Saturday, October 17, 2020

What did the Indians know?

Since first learning about ceremonial stone structures I have wondered, as have others, how much of the specific ceremonies is remembered by today's Native Americans? Mavor concluded that there was a bit of residual knowledge, kept by some families; but nothing that would inform our understanding of what we find in the woods. Personally, I concluded, based on how many fresh rock piles appear (almost none) and their adherence to familiar patterns (incomplete, at best) that Mavor was essentially correct. I listened carefully, during an "expert panel on rock piles" at a NEARA meeting, when the president of USET, over the speaker phone, thanked Doug for teaching the member tribes about rock piles. He said: "We did not know about these things and you showed us the way". That seemed definitive.

In fact, the Native Americans - notably Doug Harris -  like to imply they always knew about rock piles. "The cat is out of the bag", Doug used to say when asked why these ideas were being discussed for the first time now, rather than at any time in the past. This always leaves me concerned that I am stepping on the toes of people who really know about rock piles because they are the originators of them. It is a huge opportunity to make a fool of myself.

Yet, I am given pause seeing a picture of the Narragansett medicine man standing on a stone mound and walking across it casually. An act of disrespect.

In any case, I just noticed a bit of logic that escaped me earlier.  If Doug Harris already knew about rock piles, then why would he take multiple walks with me? If he already knew about rock piles then why did the USET resolution appear (Resolution 2003:022) , identifying eight towns, only after I gave Doug the names of those towns? Had the main purpose of the USET resolution been the political aspect of working with New England towns, then Doug, who is an extremely busy person, would have gone to the towns first and not bothered taking walks with me.


Norman said...

I believe that you, Tim, I and a few others showed Doug Harris and other Native Americans stonework that their ancestors had constructed, but which they were completely unaware of. At the same time they were embarrassed to admit they didn't know anything about it. Just my opinion.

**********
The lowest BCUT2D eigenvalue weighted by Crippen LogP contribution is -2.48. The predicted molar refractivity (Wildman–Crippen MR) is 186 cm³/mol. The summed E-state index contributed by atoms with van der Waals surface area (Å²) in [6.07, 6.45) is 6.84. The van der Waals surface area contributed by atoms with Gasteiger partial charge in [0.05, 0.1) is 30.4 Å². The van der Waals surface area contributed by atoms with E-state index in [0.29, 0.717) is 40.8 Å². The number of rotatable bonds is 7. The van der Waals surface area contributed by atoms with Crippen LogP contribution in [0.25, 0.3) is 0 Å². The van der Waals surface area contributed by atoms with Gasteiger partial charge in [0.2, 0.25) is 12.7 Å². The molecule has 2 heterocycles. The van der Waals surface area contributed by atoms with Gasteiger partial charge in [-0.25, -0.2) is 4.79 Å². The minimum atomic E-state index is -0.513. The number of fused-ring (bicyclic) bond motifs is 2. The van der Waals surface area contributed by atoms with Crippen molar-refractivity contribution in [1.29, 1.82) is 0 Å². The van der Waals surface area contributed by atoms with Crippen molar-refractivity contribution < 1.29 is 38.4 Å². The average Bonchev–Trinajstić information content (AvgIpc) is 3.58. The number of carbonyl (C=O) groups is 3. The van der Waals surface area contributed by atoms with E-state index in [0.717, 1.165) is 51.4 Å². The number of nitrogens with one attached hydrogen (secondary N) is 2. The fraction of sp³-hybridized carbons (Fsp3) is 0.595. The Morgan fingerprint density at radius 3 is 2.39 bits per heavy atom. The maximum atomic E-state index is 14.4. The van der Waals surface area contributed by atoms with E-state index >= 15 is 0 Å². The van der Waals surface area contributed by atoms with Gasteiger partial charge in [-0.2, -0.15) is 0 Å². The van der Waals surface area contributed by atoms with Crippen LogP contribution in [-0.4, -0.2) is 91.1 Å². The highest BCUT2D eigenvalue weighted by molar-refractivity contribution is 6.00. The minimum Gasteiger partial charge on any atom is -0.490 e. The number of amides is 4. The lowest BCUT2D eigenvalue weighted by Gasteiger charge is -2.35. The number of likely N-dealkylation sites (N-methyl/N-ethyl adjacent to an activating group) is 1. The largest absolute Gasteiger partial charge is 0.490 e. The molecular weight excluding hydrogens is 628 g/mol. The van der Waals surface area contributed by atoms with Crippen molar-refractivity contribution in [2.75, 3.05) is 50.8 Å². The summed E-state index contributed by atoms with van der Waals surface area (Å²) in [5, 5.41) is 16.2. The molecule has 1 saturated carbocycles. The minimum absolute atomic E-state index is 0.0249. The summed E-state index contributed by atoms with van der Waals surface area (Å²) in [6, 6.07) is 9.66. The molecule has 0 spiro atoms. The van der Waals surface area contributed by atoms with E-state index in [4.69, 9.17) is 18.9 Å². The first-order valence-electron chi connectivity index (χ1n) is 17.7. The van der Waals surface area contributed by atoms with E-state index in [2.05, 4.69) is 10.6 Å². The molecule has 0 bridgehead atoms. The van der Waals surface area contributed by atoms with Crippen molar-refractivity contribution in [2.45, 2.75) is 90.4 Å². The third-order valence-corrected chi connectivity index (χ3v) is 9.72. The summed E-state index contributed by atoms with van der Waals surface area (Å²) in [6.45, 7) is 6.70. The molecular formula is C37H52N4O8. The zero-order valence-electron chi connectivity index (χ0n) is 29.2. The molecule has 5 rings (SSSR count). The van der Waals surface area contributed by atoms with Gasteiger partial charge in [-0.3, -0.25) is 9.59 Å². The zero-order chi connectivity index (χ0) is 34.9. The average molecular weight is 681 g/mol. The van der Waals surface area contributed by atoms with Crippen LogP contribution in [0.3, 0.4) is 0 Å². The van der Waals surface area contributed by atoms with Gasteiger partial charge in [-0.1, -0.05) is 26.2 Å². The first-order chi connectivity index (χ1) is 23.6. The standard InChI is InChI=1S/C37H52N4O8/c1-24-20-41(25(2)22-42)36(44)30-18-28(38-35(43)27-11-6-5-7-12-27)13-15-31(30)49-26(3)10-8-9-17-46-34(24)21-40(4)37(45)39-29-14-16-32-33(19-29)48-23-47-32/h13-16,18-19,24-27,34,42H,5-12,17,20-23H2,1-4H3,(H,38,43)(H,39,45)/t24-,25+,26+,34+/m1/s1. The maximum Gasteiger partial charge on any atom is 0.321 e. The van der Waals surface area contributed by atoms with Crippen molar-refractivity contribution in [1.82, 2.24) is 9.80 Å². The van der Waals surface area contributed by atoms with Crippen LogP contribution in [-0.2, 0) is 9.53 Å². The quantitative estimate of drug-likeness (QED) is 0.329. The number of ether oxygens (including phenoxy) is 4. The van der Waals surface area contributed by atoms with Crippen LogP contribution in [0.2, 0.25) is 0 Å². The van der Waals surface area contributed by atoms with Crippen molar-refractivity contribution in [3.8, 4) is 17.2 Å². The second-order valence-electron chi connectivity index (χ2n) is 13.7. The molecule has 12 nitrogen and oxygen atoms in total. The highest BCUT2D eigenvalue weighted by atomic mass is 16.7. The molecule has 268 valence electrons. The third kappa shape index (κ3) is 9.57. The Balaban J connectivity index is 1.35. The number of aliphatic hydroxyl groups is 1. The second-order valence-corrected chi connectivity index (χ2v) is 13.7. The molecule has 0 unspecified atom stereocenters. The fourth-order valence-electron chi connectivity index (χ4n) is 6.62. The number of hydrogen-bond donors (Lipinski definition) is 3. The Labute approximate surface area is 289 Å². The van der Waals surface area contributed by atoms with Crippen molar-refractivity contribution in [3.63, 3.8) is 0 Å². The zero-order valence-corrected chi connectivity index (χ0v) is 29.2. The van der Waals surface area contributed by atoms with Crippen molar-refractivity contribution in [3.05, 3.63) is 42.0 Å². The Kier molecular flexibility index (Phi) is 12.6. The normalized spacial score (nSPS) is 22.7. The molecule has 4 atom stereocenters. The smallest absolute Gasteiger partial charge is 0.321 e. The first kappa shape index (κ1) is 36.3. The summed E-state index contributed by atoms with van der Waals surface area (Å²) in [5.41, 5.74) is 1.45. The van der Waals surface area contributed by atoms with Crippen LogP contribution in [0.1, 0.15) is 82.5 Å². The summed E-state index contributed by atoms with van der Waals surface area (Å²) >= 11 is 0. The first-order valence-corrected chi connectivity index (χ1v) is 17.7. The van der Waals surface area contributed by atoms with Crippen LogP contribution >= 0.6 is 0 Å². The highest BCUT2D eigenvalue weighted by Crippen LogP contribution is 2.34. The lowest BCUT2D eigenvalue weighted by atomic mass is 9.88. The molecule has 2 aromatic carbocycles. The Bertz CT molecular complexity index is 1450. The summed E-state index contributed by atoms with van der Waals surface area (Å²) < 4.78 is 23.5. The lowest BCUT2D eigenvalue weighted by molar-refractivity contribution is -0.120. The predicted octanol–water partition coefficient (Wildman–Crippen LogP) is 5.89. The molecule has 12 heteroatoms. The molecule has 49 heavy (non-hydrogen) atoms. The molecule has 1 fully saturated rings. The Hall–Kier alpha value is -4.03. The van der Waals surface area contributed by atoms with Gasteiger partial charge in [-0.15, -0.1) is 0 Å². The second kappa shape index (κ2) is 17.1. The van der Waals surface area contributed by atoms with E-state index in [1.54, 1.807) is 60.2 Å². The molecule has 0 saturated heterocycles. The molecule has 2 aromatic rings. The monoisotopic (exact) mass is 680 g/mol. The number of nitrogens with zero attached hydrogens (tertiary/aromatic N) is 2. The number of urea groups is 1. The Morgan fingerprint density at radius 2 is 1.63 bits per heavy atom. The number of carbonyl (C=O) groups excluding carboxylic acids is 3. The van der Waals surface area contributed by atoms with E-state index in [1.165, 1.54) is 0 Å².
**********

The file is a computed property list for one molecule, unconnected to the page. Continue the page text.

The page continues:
Anonymous said...

On the other hand, I have been working for several years with Rolf Cachat-Schilling, who was brought up in Westchester County by a Lenape aunt who did school him in the lore of the local stone structures. So I am inclined to believe that at least some traditional knowledge has been preserved about these sites.

pwax said...

I heard Rolf talk and he is finding things in the woods that match what I am finding in the woods. He does have some cultural knowledge but not a lot. As it stands, based on other communications I have had with Lenape-related people, the Lenape seem to retain some knowledge. Possibly more than the New England tribes.

pwax said...

Who is "Anonymous"?

Anonymous said...

I am reminded of my tour of Bob Miner's property with Doug Harris and Paul Robinson. As we concluded our tour of the old rock piles and ancient quartz quarries on that farm, Doug Harris turned to Bob Miner and said, "Do you still have the rabbit?" "Oh, yes!" Bob replied and immediately led us to the most remarkable boulder in the incredible shape of a rabbit. (I have a photo somewhere.) We know from Roger Williams that the rabbit was a venerated creature in Narragansett contact-period cosmology. I later asked Bob how Doug might have known about the rabbit. "I don't know," he replied. He thought maybe John Brown had seen it as a kid but couldn't say for sure.

Paul Robinson and I also had a short chat that day. I asked him about preserving the site at the Miner Farm. He didn't think it would ever be possible. I asked him why not. He said, because it was private property, the tribe would never get involved. He told me they have many concerns about outsiders profiting or benefiting in any way from such sites. So short of donating it to the tribe for their private use, they likely wouldn't admit any connection to it.

-Jim Porter


I don't know why my post came across as "anonymous" - the first such post, not the second. Rolf knows a good deal more than you give him credit for - for example, he supplied me with Algonkian terms for many of the stone structure types we are familiar with.

BTW, I am giving a talk tomorrow night (10/21) for Acton's Friends of Pine Hawk on stone structures. Here is the Zoom contact info:

Passcode: 716028

paramjeet kishore said...

i think you missed one point that is the daily or common habits resulting in piles